Shrubby to 5′. A Bay Area favorite for years now.

Did I mention the lavender flowers? They are happy for you too. And of course, being a salvia, they have fuzzy grey leaves. (Gray vs. Grey – which spelling do you prefer?)

Pink Mallow

Malacothamnus fasciculatus

I’ve been waiting for this to start blooming. I love the vertical stems and grey leaves, but it’s been covered in buds for months and finally it has started to pop. I feel so relieved.


Baileya multiradiata – Desert Marigold

The ladybug attacks before the flower can even open fully.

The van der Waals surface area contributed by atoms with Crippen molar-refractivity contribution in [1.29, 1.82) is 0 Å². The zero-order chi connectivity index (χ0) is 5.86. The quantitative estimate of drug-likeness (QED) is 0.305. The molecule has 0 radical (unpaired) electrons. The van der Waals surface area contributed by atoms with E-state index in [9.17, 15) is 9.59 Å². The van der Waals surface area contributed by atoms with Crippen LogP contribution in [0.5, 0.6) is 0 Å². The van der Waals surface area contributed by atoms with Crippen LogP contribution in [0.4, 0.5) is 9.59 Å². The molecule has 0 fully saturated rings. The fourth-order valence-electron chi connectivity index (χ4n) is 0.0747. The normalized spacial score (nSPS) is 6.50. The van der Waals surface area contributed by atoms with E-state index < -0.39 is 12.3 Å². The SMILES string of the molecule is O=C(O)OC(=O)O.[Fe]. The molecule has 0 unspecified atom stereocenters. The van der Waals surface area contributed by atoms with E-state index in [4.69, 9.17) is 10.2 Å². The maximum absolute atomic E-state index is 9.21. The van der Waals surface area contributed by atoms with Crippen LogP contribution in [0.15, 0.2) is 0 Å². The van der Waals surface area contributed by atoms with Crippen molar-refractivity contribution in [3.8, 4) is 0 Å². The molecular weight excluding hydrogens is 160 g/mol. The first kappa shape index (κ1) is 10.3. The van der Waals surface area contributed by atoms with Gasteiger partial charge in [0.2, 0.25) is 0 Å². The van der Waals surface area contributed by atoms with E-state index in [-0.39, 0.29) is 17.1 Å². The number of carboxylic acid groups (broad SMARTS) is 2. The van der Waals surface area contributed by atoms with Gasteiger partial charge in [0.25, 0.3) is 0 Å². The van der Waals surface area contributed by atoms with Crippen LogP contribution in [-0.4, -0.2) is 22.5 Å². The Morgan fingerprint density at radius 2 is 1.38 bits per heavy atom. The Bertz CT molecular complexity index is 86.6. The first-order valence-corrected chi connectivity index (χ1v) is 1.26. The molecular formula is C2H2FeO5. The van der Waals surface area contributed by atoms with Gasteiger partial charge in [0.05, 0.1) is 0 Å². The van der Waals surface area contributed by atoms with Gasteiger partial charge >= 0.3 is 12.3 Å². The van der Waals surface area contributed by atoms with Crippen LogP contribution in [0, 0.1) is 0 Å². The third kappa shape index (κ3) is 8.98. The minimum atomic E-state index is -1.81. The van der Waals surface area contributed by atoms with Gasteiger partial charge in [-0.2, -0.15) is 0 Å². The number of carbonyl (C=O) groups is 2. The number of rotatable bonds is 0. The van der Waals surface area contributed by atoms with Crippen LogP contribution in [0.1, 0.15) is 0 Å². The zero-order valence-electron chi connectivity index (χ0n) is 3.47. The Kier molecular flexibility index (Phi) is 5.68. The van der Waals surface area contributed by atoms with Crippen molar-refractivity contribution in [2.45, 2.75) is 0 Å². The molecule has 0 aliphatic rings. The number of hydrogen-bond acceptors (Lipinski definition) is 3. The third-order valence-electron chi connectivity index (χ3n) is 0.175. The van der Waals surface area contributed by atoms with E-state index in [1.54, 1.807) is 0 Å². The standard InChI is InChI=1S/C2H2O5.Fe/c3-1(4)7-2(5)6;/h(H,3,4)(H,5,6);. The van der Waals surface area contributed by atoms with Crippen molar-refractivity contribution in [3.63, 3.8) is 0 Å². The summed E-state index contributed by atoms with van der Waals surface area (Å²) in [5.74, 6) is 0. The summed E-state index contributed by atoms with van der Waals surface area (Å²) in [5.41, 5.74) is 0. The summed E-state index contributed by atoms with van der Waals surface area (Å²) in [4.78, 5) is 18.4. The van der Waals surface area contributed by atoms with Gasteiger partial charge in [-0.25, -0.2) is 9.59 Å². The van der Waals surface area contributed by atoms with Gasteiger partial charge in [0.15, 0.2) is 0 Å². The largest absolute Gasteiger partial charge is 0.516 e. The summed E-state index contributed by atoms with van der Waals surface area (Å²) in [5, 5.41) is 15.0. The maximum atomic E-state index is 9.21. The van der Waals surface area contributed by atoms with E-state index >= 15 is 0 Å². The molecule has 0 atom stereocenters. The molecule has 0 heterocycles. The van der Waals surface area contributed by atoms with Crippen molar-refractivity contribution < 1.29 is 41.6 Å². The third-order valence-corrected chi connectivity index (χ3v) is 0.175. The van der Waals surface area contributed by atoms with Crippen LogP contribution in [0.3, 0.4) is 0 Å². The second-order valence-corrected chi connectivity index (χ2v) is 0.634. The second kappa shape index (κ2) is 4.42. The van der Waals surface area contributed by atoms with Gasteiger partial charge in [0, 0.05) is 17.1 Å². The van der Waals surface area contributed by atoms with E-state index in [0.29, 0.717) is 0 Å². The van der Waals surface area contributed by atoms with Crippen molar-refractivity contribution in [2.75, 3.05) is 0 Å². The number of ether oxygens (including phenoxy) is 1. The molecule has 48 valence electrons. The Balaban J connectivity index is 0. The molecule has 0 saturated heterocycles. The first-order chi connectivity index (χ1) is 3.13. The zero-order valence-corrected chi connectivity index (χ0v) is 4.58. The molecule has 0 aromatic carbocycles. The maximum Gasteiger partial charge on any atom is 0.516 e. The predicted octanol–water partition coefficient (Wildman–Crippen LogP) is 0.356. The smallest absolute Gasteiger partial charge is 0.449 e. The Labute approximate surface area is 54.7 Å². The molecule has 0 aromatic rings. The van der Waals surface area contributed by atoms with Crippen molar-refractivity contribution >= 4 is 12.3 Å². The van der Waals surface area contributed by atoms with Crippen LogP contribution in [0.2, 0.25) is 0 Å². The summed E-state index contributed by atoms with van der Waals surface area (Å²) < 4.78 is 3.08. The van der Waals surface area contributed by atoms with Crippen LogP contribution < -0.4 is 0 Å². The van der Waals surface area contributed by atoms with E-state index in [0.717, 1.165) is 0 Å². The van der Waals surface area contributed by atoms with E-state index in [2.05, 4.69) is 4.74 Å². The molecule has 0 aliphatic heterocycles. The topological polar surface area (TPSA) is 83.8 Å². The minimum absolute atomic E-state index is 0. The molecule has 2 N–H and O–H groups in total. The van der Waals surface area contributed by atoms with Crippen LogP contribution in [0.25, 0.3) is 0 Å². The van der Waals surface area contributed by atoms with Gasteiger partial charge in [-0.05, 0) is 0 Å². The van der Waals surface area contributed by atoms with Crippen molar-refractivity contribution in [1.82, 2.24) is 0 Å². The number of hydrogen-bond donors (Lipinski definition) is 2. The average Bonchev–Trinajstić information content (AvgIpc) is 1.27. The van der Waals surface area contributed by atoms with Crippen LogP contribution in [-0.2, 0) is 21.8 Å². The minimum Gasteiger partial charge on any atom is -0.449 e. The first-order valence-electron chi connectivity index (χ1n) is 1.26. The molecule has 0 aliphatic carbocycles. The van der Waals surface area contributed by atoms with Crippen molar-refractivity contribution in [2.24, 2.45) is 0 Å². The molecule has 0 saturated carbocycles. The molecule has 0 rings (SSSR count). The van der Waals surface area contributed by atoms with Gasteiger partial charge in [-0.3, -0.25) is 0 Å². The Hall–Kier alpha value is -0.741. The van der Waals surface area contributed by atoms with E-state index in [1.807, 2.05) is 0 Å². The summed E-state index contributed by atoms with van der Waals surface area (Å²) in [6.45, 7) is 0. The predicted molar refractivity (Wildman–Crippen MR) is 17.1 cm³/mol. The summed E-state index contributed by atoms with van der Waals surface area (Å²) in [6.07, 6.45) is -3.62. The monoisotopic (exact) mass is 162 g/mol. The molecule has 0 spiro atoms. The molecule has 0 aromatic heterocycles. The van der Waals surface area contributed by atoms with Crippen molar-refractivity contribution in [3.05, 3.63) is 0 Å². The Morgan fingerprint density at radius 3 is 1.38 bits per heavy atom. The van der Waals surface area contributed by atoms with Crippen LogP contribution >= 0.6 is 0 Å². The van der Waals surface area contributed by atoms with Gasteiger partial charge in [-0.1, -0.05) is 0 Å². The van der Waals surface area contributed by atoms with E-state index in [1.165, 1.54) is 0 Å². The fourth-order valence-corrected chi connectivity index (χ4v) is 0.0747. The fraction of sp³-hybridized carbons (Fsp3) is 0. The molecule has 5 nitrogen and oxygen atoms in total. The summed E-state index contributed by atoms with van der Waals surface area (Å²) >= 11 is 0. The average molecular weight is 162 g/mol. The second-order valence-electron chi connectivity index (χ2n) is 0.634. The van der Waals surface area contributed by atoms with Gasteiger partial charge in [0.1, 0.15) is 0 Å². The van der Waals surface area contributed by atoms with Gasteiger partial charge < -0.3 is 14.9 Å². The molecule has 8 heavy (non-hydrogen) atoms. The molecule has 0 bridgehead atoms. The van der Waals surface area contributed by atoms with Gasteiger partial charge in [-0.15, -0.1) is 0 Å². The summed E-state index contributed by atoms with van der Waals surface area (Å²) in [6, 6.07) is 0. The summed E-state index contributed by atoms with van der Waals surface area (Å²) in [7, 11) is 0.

Final Shots in the Native Series

Here we have our final pictures from our trip along the Sonoma Coast, not including some more shots of Benjamin that will appear on future Fridays I’m sure.

Dudleya farinosa

My favorite picture of them all. So bright, so exposed, so wind-swept and salt-sea-encrusted and yet, such a happy plant that it’s blushing for it’s good fortune.

The Plant We've All Been Waiting For

Finally, we get to the Native succulent found in habitat along the Sonoma Coast that you knew was there, but just weren’t sure I had found. Well, now you know.

Dudleya farinosa, aka Sea Lettuce

This great plant looks quite different in our nursery, after years of cultivation. Larger leaves, don’t you know. But here you see that they’re sticklers for rocky surfaces. Rocks, even. Crevices with barely a dollop of soil to grow in.

Tomorrow I’ll post photos from a different stand of them. More exposed.

Native Succulents